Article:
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Posted: Sun Mar 22, 2020 3:46 am
by SoyDodger
Running Mint 19.3, Kernel 5.x and I've tried reverting to earlier versions, no luck.

I hadn't shut the computer down for a few days. It had run a few updates and restarted afterward just fine. This morning I started getting this message after boot:

Trying an earlier kernel gave me the following:

Followed by the ACPI stuff again, but there is also an issue of mint-vg not found:


The "mint-vg not found" part bugs me as I had this before. Did a clean install from new media, and now it's happened again. I can't get into the system so I don't know how to run fsck, or what that is. Not sure what busybox is.

_____ _____ _____ _____ _____ _____

I couldn't find much on Mint forums, except this (viewtopic.php?f=46&t=313738&p=1772615&h ... S#p1772615) but I don't think it is the same problem, it's just similar.

Looking further afield I found this: ... 175605357/ where the most revealing comment said:
Just to give you some background, as you probably know, ACPI is the power regulation code in your motherboard's BIOS/UEFI:

It's suppose to be a standard that any operating system can properly implement. However, in typical Microsoft fashion, MS operating systems do not follow or properly implement the ACPI standard. Instead, MS gives motherboard manufacturers their own improperly implemented ACPI code for inclusion in the motherboard BIOS/UEFI. The code runs fine with MS windows but all for other operating systems like linux there can be problems. Because of MS's market dominance, the faulty ACPI implementation from MS has become the de facto industry standard. As a result, linux and other non-MS operating systems have to reverse engineer the faulty ACPI implementation from MS. That's why you can see problems in linux with ACPI related functionality like suspend to ram, hibernate, etc.

Apparently, the ACPI related code in certain newer linux kernels has a problem with the typical BIOS/UEFI ACPI implementation on certain motherboards which is why we're getting those error messages. Even though I get those error messages at the beginning of the boot process, I've had no problems with suspend/resume or any other ACPI related issues. Here's another guy with the same problem so you are not alone:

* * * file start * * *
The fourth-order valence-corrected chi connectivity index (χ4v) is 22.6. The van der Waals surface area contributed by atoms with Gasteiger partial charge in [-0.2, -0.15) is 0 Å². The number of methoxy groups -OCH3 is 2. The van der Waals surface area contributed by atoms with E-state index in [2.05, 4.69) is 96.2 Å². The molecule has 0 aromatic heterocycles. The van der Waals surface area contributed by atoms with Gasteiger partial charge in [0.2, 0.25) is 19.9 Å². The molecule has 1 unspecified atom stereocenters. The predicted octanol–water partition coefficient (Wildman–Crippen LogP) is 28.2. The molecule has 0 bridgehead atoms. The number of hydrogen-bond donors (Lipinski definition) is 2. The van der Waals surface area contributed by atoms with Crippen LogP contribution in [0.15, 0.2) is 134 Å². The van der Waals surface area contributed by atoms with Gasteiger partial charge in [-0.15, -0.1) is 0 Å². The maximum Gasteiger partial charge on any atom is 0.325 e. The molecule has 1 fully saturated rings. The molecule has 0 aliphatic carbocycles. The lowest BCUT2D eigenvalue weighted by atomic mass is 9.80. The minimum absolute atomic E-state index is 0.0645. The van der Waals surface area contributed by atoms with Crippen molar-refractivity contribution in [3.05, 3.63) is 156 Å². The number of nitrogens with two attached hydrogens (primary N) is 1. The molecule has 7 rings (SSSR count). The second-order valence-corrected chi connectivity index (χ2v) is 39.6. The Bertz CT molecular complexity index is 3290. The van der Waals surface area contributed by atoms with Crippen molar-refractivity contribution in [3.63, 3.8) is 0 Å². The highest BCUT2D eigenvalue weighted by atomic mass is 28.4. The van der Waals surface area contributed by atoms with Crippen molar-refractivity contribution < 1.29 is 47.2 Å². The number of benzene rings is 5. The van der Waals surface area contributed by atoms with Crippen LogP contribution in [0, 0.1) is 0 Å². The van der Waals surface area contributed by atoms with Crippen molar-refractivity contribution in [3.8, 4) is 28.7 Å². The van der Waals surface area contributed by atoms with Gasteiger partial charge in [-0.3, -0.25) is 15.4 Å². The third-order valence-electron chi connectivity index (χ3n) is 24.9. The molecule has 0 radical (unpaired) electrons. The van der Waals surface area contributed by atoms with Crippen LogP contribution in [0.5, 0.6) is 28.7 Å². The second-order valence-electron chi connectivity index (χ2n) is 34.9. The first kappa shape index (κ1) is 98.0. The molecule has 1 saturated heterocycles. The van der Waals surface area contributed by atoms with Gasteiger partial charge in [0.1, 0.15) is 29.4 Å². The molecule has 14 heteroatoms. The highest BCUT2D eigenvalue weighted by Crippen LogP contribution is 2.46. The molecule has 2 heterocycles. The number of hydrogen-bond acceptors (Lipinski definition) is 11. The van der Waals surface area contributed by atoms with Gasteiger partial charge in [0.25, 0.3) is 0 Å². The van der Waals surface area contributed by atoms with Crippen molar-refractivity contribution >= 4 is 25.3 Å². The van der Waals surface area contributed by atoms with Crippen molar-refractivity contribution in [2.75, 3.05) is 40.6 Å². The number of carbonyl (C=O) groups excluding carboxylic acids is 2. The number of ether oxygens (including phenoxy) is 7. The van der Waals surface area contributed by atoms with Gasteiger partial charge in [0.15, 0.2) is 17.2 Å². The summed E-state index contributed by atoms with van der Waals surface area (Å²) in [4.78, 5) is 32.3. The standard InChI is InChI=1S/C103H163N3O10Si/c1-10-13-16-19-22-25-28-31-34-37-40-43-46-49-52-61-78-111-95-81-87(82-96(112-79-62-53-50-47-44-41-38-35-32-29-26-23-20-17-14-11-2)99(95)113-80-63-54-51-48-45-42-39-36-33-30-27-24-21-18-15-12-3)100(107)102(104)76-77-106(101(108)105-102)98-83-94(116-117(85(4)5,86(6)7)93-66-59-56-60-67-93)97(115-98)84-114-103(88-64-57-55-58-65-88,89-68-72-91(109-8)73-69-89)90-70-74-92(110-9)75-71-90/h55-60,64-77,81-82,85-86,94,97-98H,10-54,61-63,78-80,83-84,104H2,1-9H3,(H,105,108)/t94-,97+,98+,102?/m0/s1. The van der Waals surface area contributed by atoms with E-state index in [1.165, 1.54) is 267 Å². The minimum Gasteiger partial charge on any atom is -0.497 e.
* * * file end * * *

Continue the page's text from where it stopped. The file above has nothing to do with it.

The advice there was to not run in BIOS legacy mode by disabling UEFI but to run in UEFI mode instead with secure boot disabled.
This device is formerly Windows 10 and I had problems with drive formatting when I swapped over to EXT4 so I thought it may be that. I went back to my Mint installation and made sure I was using UEFI with secure boot disabled and fast boot disabled. Still no go.

Any suggestions on how to fix this issue?

PS. Apologies in advance if the images are too small to be readable, it hit the site limit of 640x480.


Posted: Sun Mar 22, 2020 11:26 pm
by SoyDodger
Couldn't wait for a solution as I needed the machine for a project. Timeshifted back two days and everything is back to normal.

I had 5 updates waiting. Two security ones and one for Skype. Applied those updates and restarted the device successfully.

Will apply the 2 system updates more cautiously, and see what difference that makes. Will post back with the results.


Posted: Sun Mar 22, 2020 11:40 pm
by Kadaitcha Man
SoyDodger wrote:
Sun Mar 22, 2020 11:26 pm
Couldn't wait for a solution...
You need to be more prepared for disasters like this one because you're using disk encryption. The people who may be able to help you are few and far between, and when they are online, they are likely to be on the opposite side of the world in a different time zone. If you use encryption, you need to be able to recover from a disaster on your own, without assuming someone can assist, and if someone does assist, there's no guarantee that they can help you recover the encrypted data, so you need to be ready to lose everything. It isn't a simple matter of 'wait for a solution', it's a highly complex problem that requires a lot of to-ing and fro-ing, sometimes over days. You got lucky this time. Next time might be different.

That said, if you need data security, use VeraCrypt containers, which can be backed up with a simple copy/paste.

sudo add-apt-repository -y ppa:unit193/encryption


Posted: Mon Mar 23, 2020 3:47 am
by SoyDodger
Thanks for the advice, it is appreciated. I didn't realize that the built in encryption caused that many more complexities. I will look at using Veracrypt containers instead. I had (incorrectly it seems) assumed the whole disk approach it was more direct and effective than using admin accounts and user passwords, however I have just migrated from Win10 so my general knowledge of Mint is sorely lacking.

I was not so worried about losing data, more about the ability to boot... but now I type that out it seems a bit idiotic! :roll:
In any event, I have offsite storage in the event SHTF, but it takes time to get up and running again.

I made a new Timeshift point this morning and will add the updates one at a time and test the boot sequence. Still playing catch up with work at the moment though and this involves a bit of tinkering.


Posted: Sun Apr 19, 2020 10:13 pm
by SoyDodger
Untechnical as this solution was, I just waited a while as I had two GRUB2 updates to run. I wasn't sure which one to use, so left it a few days.

Then there was an Ubuntu update and kernel update that were released. I applied those and then the signed GRUB2 update. Everything went through smoothly. Been running on latest kernel and GRUB2 since. No issues.

Don't forget to add a Timeshift image when tinkering!